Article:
SPFPA is proud of to represent the most highly trained security professionals working at nearly half the nuclear facilities in the United States.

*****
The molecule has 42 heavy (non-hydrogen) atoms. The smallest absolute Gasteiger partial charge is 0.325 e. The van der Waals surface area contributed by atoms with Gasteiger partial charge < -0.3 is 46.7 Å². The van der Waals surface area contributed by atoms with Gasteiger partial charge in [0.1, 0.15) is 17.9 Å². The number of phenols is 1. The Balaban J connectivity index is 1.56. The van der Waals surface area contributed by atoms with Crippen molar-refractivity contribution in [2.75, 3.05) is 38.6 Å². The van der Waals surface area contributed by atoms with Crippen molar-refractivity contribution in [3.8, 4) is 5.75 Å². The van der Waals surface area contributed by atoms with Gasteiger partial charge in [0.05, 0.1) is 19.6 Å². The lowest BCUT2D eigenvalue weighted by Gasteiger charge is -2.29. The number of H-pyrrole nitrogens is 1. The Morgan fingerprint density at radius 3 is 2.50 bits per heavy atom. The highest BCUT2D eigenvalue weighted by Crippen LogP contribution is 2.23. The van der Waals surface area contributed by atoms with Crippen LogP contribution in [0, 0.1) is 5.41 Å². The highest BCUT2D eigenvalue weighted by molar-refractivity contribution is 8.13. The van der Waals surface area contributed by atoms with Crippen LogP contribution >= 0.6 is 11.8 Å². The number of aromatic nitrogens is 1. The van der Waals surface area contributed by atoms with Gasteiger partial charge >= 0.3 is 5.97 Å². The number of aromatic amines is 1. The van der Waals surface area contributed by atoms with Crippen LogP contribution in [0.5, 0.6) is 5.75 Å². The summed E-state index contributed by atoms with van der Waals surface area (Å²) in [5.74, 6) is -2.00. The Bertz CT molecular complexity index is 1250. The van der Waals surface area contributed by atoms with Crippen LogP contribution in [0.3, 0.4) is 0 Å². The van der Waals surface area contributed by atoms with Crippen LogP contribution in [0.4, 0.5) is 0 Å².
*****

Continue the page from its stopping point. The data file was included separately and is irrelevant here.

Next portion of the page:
Nuclear power plants pose two basic security concerns. First, all nuclear reactors both use and produce radioactive elements (e.g., uranium and plutonium) that can be used to build nuclear weapons. Second, all reactors and nuclear-waste storage facilities contain large amounts of radioactive material. This material might be stolen for later use as a terrorist weapon (e.g., by being combined with conventional explosives to form a radiological dispersal weapon, also termed a "dirty bomb") or, in the case of concentrated fuel, to build nuclear weapons. Alternatively, radioactivity might be released directly to the environment by sabotaging safety systems or blowing up a facility with missiles, planted charges, or hijacked jet aircraft. Thus, nuclear facilities on a nation's own territory threaten its security as a target of enemy action, while nuclear facilities on an enemy's territory threaten security as a possible source of nuclear weapons.